It was supposed to be a research trip to spot the southern resident orcas making a rare appearance in the waters off Tofino. Instead of the co-owners of Tofino’s The Whale Centre, John Forde and his wife, Jennifer Steven, found a new baby orca alongside its mother J41.
“Wow. It’s such great news because as we all know the southern resident killer whales are having a pretty tough go of it these days,” Forde said.
This is the second calf born to the endangered southern residents since January. The last calf born, L124, is still in good health. That’s good news for a population now numbering 76.
“We worked our way out to that group, and were able to get photos, and realized it was a newborn calf,” Forde said.
The calf is so new, it’s still showing fetal folds in its body, and orange spots that will eventually turn white.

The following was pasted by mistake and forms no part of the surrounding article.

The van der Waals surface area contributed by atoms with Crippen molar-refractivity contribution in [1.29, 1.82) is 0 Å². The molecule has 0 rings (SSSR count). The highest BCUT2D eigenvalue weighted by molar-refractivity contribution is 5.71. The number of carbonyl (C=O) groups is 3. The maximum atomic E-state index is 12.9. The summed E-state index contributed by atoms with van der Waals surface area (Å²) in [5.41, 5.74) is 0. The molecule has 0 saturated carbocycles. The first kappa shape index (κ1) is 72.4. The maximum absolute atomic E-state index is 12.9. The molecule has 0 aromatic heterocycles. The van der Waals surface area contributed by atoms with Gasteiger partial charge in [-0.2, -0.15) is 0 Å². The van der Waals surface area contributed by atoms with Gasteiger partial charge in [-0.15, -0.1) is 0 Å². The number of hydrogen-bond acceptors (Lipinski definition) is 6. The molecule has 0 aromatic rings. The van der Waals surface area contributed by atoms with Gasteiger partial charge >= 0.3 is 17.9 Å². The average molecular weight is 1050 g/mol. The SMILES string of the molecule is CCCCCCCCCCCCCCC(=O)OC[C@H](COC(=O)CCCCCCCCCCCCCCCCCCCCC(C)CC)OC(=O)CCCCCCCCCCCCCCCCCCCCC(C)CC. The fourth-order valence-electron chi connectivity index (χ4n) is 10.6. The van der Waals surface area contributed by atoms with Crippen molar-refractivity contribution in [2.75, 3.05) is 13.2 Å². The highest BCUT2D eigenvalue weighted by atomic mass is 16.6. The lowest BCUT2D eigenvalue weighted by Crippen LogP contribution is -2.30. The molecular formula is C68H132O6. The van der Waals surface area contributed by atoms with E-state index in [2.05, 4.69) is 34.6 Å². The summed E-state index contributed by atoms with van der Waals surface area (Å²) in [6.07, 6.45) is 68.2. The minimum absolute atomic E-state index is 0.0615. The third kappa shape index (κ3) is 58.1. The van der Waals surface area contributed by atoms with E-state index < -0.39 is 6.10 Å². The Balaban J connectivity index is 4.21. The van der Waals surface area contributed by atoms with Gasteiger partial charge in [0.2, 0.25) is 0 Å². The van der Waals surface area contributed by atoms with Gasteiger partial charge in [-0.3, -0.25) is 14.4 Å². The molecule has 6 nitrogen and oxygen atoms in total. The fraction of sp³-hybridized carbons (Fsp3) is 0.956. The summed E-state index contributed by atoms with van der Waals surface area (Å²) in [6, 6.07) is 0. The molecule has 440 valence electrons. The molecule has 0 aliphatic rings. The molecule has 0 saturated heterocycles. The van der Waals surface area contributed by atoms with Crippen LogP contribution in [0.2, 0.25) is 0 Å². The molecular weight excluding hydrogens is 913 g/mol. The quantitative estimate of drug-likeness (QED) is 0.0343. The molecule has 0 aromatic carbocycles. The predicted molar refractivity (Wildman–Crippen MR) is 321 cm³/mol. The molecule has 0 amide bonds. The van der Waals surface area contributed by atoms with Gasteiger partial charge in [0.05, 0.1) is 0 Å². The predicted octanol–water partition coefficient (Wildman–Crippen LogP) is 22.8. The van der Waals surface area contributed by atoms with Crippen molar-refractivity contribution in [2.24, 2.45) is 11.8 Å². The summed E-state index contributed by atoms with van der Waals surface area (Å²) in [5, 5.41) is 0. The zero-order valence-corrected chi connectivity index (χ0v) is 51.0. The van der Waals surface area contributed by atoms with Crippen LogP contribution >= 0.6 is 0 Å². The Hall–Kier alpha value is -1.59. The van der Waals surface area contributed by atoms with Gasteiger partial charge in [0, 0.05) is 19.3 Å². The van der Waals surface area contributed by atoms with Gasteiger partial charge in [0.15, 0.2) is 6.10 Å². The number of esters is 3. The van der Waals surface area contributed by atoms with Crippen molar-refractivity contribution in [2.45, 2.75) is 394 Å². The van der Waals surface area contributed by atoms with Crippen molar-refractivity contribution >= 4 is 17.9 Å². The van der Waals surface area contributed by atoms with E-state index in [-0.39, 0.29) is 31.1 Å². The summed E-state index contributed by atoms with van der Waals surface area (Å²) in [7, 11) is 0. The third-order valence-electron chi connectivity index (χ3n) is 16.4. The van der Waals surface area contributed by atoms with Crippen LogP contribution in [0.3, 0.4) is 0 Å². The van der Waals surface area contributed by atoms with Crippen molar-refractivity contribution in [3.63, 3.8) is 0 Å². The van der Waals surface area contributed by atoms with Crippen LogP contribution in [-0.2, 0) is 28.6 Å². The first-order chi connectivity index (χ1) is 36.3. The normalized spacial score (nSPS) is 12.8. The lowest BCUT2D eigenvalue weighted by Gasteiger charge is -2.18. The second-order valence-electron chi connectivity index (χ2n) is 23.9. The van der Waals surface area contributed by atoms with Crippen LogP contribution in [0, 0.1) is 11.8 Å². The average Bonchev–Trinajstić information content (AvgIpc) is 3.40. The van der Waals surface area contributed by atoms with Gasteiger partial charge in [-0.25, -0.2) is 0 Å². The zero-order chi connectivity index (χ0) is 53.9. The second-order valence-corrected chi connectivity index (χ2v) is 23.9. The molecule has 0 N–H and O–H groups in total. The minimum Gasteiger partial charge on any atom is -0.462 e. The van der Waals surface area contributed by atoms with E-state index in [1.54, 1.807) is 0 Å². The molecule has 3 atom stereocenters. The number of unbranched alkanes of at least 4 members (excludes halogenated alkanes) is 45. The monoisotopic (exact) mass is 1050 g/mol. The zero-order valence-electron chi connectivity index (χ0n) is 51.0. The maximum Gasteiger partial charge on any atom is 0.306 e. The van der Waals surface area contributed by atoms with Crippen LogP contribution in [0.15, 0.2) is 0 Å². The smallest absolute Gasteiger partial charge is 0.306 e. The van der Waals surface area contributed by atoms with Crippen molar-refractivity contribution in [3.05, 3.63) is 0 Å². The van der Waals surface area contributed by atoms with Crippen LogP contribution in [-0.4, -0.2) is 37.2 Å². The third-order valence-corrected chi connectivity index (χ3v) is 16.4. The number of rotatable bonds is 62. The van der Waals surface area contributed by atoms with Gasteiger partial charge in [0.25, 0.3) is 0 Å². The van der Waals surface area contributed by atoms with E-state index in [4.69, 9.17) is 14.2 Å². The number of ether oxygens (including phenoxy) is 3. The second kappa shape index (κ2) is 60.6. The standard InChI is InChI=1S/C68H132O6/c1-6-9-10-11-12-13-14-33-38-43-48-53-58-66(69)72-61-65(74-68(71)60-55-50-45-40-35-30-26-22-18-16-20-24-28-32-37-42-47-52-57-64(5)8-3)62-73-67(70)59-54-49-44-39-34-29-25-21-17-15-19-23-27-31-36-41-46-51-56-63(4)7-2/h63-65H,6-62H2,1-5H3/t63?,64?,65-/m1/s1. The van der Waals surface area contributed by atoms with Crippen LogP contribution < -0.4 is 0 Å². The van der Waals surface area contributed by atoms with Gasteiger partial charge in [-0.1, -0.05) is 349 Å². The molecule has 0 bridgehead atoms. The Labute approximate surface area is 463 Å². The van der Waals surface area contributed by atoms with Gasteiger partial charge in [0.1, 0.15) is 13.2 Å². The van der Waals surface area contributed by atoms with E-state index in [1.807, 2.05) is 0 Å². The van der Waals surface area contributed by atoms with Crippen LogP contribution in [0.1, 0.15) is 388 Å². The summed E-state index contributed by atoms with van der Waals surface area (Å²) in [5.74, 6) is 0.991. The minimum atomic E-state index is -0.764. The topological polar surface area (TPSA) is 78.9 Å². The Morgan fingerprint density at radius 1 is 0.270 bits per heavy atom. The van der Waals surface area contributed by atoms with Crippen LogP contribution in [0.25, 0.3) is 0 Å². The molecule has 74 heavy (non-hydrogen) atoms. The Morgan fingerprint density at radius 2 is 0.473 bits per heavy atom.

The birth comes at a time that other populations are experiencing declines. Scientists in Canada and the United States are so concerned about the 70 dead gray whales accounted for since January, they’ve launched a special mortality event that will allow them to monitor the gray whales more closely
“To have a new calf, and fingers crossed, that it survives and does OK, is great news for that population of animals,” Forde said.
It’s just one calf, but it’s a ray of hope.